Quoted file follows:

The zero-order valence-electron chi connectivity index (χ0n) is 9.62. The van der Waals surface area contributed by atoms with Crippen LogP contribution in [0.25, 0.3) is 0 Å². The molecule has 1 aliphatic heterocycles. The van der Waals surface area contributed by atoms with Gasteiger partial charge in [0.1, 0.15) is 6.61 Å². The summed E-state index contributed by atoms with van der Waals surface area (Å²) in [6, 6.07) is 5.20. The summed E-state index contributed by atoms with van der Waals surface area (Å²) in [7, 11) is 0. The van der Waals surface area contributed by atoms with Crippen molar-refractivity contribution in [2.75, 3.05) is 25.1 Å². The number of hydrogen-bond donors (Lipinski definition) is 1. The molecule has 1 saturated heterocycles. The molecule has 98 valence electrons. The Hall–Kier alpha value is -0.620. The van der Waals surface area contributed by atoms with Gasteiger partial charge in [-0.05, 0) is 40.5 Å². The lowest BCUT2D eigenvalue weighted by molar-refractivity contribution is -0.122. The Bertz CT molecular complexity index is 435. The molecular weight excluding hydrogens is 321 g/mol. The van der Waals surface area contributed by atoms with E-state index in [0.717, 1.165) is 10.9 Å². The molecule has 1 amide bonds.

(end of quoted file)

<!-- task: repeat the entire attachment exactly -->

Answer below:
The zero-order valence-electron chi connectivity index (χ0n) is 9.62. The van der Waals surface area contributed by atoms with Crippen LogP contribution in [0.25, 0.3) is 0 Å². The molecule has 1 aliphatic heterocycles. The van der Waals surface area contributed by atoms with Gasteiger partial charge in [0.1, 0.15) is 6.61 Å². The summed E-state index contributed by atoms with van der Waals surface area (Å²) in [6, 6.07) is 5.20. The summed E-state index contributed by atoms with van der Waals surface area (Å²) in [7, 11) is 0. The van der Waals surface area contributed by atoms with Crippen molar-refractivity contribution in [2.75, 3.05) is 25.1 Å². The number of hydrogen-bond donors (Lipinski definition) is 1. The molecule has 1 saturated heterocycles. The molecule has 98 valence electrons. The Hall–Kier alpha value is -0.620. The van der Waals surface area contributed by atoms with Gasteiger partial charge in [-0.05, 0) is 40.5 Å². The lowest BCUT2D eigenvalue weighted by molar-refractivity contribution is -0.122. The Bertz CT molecular complexity index is 435. The molecular weight excluding hydrogens is 321 g/mol. The van der Waals surface area contributed by atoms with E-state index in [0.717, 1.165) is 10.9 Å². The molecule has 1 amide bonds.